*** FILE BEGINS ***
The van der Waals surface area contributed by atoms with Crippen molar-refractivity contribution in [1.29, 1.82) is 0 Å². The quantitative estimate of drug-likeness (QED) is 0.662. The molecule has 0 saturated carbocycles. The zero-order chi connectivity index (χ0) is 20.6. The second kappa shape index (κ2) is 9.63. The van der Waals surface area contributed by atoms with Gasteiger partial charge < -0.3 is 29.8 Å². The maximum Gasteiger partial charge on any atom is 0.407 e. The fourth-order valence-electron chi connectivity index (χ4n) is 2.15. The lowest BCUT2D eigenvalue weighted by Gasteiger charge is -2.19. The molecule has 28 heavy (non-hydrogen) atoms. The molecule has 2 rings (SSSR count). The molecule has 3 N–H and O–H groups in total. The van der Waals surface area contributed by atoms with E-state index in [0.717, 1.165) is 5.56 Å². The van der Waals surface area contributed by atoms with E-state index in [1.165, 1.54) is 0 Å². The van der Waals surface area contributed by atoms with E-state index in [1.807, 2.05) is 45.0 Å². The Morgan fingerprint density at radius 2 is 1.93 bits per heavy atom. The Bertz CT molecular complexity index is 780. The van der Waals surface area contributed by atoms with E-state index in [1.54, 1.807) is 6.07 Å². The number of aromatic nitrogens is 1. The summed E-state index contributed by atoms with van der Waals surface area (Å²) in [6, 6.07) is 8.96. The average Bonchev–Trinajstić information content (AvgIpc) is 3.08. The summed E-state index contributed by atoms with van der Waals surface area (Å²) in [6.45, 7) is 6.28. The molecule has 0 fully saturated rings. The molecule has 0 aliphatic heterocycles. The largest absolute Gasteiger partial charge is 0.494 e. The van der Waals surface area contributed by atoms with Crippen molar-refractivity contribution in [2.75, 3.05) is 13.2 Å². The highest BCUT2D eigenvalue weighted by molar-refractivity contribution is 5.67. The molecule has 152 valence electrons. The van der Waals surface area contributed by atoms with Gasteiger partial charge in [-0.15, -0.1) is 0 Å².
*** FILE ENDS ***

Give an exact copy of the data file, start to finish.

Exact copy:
The van der Waals surface area contributed by atoms with Crippen molar-refractivity contribution in [1.29, 1.82) is 0 Å². The quantitative estimate of drug-likeness (QED) is 0.662. The molecule has 0 saturated carbocycles. The zero-order chi connectivity index (χ0) is 20.6. The second kappa shape index (κ2) is 9.63. The van der Waals surface area contributed by atoms with Gasteiger partial charge < -0.3 is 29.8 Å². The maximum Gasteiger partial charge on any atom is 0.407 e. The fourth-order valence-electron chi connectivity index (χ4n) is 2.15. The lowest BCUT2D eigenvalue weighted by Gasteiger charge is -2.19. The molecule has 28 heavy (non-hydrogen) atoms. The molecule has 2 rings (SSSR count). The molecule has 3 N–H and O–H groups in total. The van der Waals surface area contributed by atoms with E-state index in [0.717, 1.165) is 5.56 Å². The van der Waals surface area contributed by atoms with E-state index in [1.165, 1.54) is 0 Å². The van der Waals surface area contributed by atoms with E-state index in [1.807, 2.05) is 45.0 Å². The Morgan fingerprint density at radius 2 is 1.93 bits per heavy atom. The Bertz CT molecular complexity index is 780. The van der Waals surface area contributed by atoms with E-state index in [1.54, 1.807) is 6.07 Å². The number of aromatic nitrogens is 1. The summed E-state index contributed by atoms with van der Waals surface area (Å²) in [6, 6.07) is 8.96. The average Bonchev–Trinajstić information content (AvgIpc) is 3.08. The summed E-state index contributed by atoms with van der Waals surface area (Å²) in [6.45, 7) is 6.28. The molecule has 0 fully saturated rings. The molecule has 0 aliphatic heterocycles. The largest absolute Gasteiger partial charge is 0.494 e. The van der Waals surface area contributed by atoms with Crippen molar-refractivity contribution in [2.75, 3.05) is 13.2 Å². The highest BCUT2D eigenvalue weighted by molar-refractivity contribution is 5.67. The molecule has 152 valence electrons. The van der Waals surface area contributed by atoms with Gasteiger partial charge in [-0.15, -0.1) is 0 Å².